(WASHINGTON POST) — It was the middle of the night. The lights were off, the house was still, the six members of the Nuttall family were sound asleep. The machinery that monitors the blood sugar levels of 7-year-old Luke Nuttall, who suffers from dangerous type 1 diabetes, was utterly quiet.
But Jedi, Luke's diabetes-sniffing dog, was not.
The black lab jumped on and off of the bed Luke shared with his parents, thumping onto the mattress in an attempt wake the slumbering adults. When that didn't work, he lay on top of Dorrie Nuttall, startling her out of sleep.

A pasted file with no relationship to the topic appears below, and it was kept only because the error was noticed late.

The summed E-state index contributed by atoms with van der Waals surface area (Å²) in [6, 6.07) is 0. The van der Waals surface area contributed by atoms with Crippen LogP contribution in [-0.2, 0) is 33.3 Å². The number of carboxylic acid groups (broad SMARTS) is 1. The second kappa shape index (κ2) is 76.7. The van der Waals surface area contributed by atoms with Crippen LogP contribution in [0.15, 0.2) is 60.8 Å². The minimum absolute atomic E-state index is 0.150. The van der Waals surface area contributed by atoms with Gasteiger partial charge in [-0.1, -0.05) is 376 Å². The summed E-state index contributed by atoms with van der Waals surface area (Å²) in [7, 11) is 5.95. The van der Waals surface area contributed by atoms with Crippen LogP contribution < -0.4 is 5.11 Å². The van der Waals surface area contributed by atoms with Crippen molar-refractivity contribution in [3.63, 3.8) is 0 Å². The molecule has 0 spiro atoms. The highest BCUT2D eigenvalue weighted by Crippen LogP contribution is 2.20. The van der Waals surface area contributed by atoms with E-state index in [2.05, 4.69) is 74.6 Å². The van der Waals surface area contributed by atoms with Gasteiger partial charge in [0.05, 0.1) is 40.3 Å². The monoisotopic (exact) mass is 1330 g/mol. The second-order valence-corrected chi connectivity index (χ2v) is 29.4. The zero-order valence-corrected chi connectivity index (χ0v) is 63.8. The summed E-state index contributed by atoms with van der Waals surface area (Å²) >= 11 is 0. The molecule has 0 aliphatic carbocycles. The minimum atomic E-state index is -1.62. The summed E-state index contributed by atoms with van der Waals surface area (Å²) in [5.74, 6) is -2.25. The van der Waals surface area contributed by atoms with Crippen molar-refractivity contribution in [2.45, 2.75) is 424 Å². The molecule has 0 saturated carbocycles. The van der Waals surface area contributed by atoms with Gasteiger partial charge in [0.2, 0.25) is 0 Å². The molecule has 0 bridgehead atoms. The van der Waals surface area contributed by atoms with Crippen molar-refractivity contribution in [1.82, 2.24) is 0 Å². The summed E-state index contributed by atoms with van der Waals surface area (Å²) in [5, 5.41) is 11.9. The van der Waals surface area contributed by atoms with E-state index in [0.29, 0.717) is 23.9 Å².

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She clambered out of bed and examined her son's continuous glucose monitor, but its reading was normal. Still, the dog was unrelenting. He bowed again and again, repeating the signal he'd been trained to send if he sense that Luke's blood sugar had gotten too low.